The beauty of it was that we didn’t even have to try all that hard. We explained to Browner that these were the spiciest peppers to be had, and that we’d each eaten a whole pepper already (an exaggeration, to be sure). And while we had recovered, we didn’t believe he had the fortitude to perform such a feat. It was no accident that we omitted the detail about the spicy oils being concentrated in the veins and seeds, which one should avoid eating. The challenge to his manhood was really all it took.

He plucked one out of the bag, examined it, and came to the same conclusion we had: it didn’t look so intimidating. He popped off the stem, and tossed the whole thing in his mouth. What ensued was far better than anything we could have envisioned.

The reaction wasn’t instantaneous. He chewed for a minute, and was swallowing right as the effects were setting in.  We stood, watching with wicked grins, as his neck and then his face turned bright red. He gripped the cutting board with white knuckles and grimaced so hard the veins in his overlarge neck bulged. Tears somehow escaped his clamped eyelids and streamed down his face. He was clearly doing all he could to keep it together, and to his credit, he probably lasted a solid 15 seconds or so before the heat surpassed his threshold, at which point he came undone.

The slew of profanity was biblical, and there may still be a dent in the steel hood covering our oven, an innocent bystander to his wrath. We gawked at the spectacle with glee in our hearts, satisfied with our accomplishment. We were still having fun at that point, but it wasn’t over yet.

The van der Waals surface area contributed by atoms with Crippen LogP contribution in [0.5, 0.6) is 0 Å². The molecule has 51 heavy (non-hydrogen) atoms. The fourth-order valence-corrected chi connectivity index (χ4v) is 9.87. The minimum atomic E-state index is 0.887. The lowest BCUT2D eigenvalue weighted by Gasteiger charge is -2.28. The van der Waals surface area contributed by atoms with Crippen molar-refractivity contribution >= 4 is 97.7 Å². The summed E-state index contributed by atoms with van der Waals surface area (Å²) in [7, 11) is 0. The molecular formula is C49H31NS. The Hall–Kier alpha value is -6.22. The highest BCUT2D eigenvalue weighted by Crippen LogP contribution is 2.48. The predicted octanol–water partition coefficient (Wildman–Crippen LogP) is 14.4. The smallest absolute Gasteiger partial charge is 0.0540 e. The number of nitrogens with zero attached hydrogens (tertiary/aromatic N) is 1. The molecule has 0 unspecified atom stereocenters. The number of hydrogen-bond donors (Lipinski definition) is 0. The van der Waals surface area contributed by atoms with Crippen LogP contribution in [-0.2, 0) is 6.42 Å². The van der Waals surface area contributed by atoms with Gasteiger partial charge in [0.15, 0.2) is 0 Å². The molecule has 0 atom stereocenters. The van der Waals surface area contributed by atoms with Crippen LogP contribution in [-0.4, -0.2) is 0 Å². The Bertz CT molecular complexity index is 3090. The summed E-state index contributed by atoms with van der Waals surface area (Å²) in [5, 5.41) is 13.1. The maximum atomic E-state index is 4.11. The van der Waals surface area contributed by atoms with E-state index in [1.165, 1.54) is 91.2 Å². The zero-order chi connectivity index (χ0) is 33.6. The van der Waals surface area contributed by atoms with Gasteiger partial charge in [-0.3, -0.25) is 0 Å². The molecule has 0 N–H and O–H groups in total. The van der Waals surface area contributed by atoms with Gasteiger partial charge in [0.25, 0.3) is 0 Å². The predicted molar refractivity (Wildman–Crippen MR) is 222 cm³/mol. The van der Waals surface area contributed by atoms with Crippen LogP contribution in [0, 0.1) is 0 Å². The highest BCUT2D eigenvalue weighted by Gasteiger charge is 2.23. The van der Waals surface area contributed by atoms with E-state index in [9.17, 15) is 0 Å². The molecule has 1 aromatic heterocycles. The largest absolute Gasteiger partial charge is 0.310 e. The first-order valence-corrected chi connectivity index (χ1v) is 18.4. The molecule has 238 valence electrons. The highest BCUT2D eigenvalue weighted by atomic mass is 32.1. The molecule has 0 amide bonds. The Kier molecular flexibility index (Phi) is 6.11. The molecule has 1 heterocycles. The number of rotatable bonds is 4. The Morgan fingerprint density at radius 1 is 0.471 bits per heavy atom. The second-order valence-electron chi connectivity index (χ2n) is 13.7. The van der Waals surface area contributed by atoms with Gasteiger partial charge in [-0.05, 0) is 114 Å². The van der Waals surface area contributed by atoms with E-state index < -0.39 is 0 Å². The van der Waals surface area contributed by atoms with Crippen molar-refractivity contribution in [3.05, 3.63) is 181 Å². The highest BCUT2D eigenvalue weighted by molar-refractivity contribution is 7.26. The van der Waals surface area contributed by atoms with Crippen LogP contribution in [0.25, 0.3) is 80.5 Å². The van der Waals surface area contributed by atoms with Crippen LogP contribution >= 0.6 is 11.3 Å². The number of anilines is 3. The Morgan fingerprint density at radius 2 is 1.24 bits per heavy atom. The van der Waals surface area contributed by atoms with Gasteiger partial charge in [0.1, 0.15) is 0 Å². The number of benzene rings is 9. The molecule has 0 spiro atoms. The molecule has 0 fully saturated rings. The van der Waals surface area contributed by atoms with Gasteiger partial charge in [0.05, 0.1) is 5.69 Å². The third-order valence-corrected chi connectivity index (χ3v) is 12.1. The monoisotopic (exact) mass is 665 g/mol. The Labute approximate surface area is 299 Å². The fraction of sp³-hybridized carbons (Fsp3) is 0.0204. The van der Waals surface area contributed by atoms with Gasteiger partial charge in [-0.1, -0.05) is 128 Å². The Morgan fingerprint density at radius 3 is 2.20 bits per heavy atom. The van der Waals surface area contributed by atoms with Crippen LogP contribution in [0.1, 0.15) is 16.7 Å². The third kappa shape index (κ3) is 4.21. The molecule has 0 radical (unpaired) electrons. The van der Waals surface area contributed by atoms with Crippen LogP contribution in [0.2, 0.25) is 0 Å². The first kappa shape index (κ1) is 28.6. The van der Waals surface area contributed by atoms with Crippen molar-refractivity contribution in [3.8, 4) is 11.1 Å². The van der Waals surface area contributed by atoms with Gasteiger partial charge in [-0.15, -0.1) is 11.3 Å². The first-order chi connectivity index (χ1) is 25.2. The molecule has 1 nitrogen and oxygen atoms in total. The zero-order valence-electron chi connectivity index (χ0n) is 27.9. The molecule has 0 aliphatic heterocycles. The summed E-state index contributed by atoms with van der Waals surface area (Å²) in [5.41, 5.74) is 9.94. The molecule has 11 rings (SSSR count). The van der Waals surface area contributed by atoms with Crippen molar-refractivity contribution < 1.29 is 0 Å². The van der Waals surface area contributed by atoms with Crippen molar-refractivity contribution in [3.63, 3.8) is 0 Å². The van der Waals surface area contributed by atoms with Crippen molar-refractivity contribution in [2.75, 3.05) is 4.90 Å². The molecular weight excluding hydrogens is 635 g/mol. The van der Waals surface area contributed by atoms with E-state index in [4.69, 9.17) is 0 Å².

Browner ran to the three bin sink, and began spraying water into his mouth with the high pressure hose. The manager walked in around this time and immediately realized what had transpired. He mercifully told Browner that water actually increases the heat and that if he wanted any relief, he should try milk, which contains fat and can neutralize the burn. Browner seized a jug of milk from the fridge, ripped the top off, and began guzzling it down. It overflowed out of his mouth and ran in streams down his jaw.

Now, the human body is a pretty smart machine. It knows when something is going horribly wrong, and it knows what to do about it, whether you want it to or not. Browner’s body knew that it had ingested something it absolutely never should have, and it knew that it had to expel the invader post-haste. That Browner had attempted to down a gallon of milk in a matter of seconds probably didn’t help. While I'm sure Browner didn’t want to projectile vomit milk, his body felt it was the best possible reaction, and so that’s what happened.

Eventually the ordeal ran its course (in the kitchen sink...), the crowd which had gathered to watch the spectacle dispersed, and the shift carried on. Much to his credit, Browner worked the rest of his shift, wet shirt and all. He wasn’t even that angry. But we certainly weren’t about to divulge the fact that we’d only eaten a tiny portion of a pepper, or that what we’d eaten was the mildest part of the pepper. He never found out.

The moral of this story is simple. Know your ingredients. Respect the pepper. Plants are powerful things.